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The Forgotten Volunteers – Indian Army WWII – BBC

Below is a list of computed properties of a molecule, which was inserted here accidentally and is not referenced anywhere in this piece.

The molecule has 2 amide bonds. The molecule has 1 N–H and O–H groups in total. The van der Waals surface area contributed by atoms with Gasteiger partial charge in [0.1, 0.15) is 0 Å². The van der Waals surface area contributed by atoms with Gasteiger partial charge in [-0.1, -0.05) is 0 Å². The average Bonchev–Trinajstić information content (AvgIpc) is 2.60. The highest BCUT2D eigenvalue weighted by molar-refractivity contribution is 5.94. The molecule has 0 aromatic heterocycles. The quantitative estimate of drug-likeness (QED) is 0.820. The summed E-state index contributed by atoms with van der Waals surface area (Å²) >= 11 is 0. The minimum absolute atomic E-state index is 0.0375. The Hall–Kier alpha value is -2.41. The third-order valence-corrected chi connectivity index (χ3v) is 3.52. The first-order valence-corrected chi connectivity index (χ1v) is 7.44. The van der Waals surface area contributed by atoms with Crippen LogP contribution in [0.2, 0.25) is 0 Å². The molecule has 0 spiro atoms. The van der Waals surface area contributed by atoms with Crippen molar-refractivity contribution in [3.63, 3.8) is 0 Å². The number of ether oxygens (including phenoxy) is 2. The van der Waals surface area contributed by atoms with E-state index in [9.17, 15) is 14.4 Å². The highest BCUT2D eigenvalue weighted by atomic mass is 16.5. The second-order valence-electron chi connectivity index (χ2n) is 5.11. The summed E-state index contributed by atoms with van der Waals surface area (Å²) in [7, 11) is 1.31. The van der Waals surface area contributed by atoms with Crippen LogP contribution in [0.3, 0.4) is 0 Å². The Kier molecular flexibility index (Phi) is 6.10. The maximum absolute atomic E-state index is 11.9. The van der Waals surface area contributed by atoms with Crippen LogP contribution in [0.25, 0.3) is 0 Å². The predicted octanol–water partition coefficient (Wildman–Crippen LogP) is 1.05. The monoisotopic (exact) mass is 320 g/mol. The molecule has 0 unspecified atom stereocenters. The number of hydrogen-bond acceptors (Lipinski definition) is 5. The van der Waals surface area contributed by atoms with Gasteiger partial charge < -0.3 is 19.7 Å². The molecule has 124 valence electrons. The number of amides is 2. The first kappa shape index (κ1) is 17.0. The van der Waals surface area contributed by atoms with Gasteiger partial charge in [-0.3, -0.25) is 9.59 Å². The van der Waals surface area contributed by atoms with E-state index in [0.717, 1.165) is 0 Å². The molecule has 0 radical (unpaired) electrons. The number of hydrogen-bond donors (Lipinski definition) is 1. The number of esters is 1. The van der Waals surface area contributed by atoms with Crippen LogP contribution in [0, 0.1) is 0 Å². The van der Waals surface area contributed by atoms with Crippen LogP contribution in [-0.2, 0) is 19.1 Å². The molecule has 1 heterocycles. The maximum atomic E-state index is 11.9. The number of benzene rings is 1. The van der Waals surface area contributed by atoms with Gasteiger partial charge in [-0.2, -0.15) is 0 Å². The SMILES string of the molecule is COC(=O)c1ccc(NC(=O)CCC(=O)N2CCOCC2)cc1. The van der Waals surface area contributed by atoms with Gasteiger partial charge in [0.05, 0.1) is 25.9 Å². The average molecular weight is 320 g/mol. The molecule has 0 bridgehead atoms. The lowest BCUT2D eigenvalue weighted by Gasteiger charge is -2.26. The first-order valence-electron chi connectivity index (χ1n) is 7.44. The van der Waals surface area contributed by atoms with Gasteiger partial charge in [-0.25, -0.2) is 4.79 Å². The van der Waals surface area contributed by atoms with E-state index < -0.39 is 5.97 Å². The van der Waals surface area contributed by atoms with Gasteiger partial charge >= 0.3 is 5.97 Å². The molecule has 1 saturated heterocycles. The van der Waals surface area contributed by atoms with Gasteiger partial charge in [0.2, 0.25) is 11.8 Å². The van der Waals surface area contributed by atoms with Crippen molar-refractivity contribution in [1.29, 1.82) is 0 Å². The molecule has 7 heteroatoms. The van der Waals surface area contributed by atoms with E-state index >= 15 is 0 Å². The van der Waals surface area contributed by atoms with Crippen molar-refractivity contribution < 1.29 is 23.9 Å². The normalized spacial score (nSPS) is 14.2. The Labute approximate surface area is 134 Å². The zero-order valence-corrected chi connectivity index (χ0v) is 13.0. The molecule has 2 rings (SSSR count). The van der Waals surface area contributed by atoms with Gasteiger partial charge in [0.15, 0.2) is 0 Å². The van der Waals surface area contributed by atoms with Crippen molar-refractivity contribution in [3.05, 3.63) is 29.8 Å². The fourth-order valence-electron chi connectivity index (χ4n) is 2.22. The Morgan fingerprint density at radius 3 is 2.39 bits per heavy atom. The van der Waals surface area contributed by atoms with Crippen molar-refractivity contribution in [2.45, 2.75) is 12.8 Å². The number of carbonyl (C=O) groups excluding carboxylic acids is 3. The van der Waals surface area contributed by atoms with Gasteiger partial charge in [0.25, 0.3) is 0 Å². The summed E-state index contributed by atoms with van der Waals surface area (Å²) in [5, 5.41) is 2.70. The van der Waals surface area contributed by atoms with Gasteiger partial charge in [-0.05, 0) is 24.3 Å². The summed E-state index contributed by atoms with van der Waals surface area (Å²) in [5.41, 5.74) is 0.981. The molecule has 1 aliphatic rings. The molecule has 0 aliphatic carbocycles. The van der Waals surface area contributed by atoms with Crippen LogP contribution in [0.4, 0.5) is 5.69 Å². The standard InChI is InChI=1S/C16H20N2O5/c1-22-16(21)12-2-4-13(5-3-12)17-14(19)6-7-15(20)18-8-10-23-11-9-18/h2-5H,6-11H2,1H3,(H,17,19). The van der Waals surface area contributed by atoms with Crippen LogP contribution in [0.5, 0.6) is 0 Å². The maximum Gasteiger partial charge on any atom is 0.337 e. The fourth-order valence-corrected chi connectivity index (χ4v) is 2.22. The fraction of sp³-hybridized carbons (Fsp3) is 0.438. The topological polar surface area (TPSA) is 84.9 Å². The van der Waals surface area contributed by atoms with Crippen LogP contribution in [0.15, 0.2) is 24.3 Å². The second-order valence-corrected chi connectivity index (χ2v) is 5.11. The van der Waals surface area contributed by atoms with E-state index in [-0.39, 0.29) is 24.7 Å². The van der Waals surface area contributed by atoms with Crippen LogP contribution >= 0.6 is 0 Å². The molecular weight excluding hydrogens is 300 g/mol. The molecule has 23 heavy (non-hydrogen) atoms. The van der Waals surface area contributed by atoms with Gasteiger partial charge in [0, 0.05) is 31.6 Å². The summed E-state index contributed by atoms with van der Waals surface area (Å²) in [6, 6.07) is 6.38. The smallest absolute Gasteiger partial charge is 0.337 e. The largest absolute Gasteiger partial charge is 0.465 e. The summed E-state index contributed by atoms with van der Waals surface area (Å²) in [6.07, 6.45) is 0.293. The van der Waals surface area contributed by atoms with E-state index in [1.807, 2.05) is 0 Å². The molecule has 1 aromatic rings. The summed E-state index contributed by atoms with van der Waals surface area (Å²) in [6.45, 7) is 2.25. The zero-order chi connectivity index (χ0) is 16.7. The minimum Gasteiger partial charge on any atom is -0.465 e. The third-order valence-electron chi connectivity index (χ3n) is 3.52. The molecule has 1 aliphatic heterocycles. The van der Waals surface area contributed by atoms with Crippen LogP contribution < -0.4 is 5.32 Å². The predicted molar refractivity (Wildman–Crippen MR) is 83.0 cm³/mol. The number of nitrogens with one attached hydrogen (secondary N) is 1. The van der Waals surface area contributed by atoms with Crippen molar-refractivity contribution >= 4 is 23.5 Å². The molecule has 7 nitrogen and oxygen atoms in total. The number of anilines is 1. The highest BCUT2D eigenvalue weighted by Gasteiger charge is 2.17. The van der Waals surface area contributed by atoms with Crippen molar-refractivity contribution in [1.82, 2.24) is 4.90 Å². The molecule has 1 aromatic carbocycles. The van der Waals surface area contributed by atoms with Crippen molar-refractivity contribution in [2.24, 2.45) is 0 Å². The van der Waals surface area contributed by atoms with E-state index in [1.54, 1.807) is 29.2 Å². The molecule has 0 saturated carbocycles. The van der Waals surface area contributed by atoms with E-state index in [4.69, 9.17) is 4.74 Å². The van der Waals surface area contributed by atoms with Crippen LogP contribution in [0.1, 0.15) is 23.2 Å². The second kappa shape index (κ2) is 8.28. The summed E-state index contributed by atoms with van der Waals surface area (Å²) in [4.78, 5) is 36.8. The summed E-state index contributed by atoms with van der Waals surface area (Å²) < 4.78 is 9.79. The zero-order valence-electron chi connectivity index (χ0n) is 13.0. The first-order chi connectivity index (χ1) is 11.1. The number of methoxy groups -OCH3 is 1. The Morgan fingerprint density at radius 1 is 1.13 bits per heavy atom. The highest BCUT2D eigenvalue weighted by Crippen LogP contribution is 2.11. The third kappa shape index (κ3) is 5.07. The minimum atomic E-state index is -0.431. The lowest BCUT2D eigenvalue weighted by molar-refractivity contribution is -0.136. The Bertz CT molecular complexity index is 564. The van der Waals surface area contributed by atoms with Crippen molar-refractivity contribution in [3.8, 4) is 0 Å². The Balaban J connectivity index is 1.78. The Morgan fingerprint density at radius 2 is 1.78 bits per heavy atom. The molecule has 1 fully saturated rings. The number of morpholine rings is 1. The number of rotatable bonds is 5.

The Indian Army during World War II in 1939, numbered just under 200,000 men. By the end of the war it would become the largest volunteer army in history, rising to over 2.5 million men in August 1945. Serving in divisions of infantry, armour and a fledgling airborne force, they fought on three continents in Africa, Europe and Asia. The Indian Army fought in Ethiopia against the Italian Army, in Egypt, Libya and Tunisia against both the Italian and German Army, and, after the Italian surrender, the German Army in Italy. However the bulk of the Indian Army was committed to the fighting the Japanese Army, first during the defeat in Malaya and the retreat from Burma to the Indian border. Then after resting and refitting the victorious advance back into Burma, part of the largest British Empire army ever formed. These campaigns cost the lives of over 36,000 Indian servicemen, another 34,354 more were wounded,and 67,340 became prisoners of war. Their valour was recognised with the award of 4,000 decorations and 38 members of the Indian Army were recipients of the Victoria Cross or the George Cross. The Indian Army was an experienced force, having fought in the Third Afghan War and two major campaigns in Waziristan, during 19191920 and 19361939 and in smaller disputes on the North West Frontier since World War I. There was no shortage of manpower to call upon, but they did suffer from a shortage of skilled technical personnel. The conversion of the cavalry force to a mechanized tank force had only just began, and was hampered by the inability to supply adequate numbers of tanks and armoured vehicles. The Indian Army of 1939, was different from the Indian Army during World War I, it had been reformed in 192 moving away from single battalion regiments to multi-battalion regiments. Overall the army was reduced to 21 cavalry regiments and 107 infantry battalions. The field army now consisted of four infantry divisions and five cavalry brigades. There was a covering force of 12 infantry brigades to protect the North West Frontier from incursions and one third of the infantry, 43 battalions, were allocated to internal security and to aid the civil power. In the 1930s, the Indian Army began a programme of modernization, they now had their own artillery—the Indian Artillery Regiment—and the cavalry had started to mechanise. By 1936, the Indian Army had committed to supplying in wartime a brigade each for Singapore, the Persian Gulf, the Red Sea, Burma and two for Egypt. But by 1939, further reductions had reduced the Indian Army to 18 cavalry regiments and 96 infantry battalions, in total 194,373 men including 34,155 non-combatants. They could also call upon 15,000 men from the Frontier Irregular Force, 2 000 men from the Auxiliary Force (India), consisting of European and Anglo-Indian volunteers, 19,000 from the Indian Territorial Force, and 53,000 from the Indian State forces.

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